Enlarged Partial Agreement On Sport (Epas)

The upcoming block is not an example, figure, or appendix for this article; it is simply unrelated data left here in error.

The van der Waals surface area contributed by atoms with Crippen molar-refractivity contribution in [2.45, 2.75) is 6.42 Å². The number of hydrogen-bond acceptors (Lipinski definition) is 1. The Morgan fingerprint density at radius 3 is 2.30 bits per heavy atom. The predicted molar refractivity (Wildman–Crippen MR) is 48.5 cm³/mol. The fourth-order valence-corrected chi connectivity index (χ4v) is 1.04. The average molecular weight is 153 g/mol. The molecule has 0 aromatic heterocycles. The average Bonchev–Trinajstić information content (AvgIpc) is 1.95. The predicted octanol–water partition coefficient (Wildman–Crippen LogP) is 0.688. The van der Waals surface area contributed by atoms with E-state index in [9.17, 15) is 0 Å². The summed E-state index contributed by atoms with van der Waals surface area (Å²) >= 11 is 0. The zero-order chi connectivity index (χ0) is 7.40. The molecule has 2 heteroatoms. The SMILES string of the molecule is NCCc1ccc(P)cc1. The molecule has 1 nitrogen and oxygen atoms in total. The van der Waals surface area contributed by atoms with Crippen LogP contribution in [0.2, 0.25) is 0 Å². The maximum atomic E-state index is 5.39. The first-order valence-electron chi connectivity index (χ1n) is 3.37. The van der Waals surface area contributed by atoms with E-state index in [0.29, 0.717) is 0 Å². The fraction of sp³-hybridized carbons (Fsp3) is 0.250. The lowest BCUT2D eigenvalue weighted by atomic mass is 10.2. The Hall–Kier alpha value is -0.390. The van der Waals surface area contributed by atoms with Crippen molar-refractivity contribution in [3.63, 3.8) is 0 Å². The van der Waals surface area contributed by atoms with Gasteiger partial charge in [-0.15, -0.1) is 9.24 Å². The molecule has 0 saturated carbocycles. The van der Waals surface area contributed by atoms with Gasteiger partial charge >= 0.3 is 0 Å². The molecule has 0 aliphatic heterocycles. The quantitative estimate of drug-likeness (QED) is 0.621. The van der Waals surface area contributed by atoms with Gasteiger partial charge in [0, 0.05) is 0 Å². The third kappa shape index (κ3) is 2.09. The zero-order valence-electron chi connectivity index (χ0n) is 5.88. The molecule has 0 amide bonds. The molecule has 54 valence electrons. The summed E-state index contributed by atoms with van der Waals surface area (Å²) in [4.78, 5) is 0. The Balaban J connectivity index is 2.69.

The Code of Ethics for Sport was adopted by the Council of Europe in 1992 and complements the Charter. It is based on the principle that ethical considerations that lead to fair play are integral and not optional elements of all sports activities, politics and management of sport and apply to both recreational and competitive sport. Governments are committed to enabling their citizens to practise sport under well-defined conditions: sport must be healthy, safe, fair and tolerant; be based on high ethical values; Able to promote personal fulfillment at all levels; respects the environment; The protection of human dignity and any exploitation of the persons involved. On the basis of the principles of the European Charter for Sport for All, the European Sport Charter was adopted by the Council of Europe in 1992 and revised in 2001 to define common principles for the whole of Europe. The Charter provides a framework for sports policy in Europe, defines stable parameters within which sports policy can develop and ensures the necessary balance between state and non-governmental action to ensure complementarity of responsibilities between them. Papildinājums Rezolūcijai CM/Res (2007) 8, ar kuru nolemj izstrādāt Paplašināto daļējo nolīgumu par sportu (EPAS) The Advisory Committee is a partnership body composed of more than 30 international sports federations as well as NGOs and international organisations. It gives its opinion on the programme of activities and advises on the decisions of the Management Board. – Izstrādāt sporta politikas stratēģiju un noteikt attiecīgus standartus, kas atspoguļotu sporta nozīmi mūsdienu sabiedrībā, veicot to sadarbībā un dialogā ar visām iesaistītām pusēm, – ierosināt politiku, kas vajadzīga, lai risinātu aktuālus jautājumus, kas ir saistīti ar starptautiskā sporta problēmām, In the recent past, many examples have shown that human rights are regularly threatened in the field of sport. The right to a fair trial in disciplinary proceedings, the right of children to physical integrity and the protection of economic and social rights in sport are just a few examples. The Athens Ministerial Conference will examine the crucial role that governments and the sports movement can play in uping respect for human rights in sport. It will also discuss the need to revise the European Sport Charter in order to promote the practice of sport today. Of course, in sports clubs, but also under the supervision of local communities, companies or even clubs that are not necessarily linked to the traditional sports movement. .

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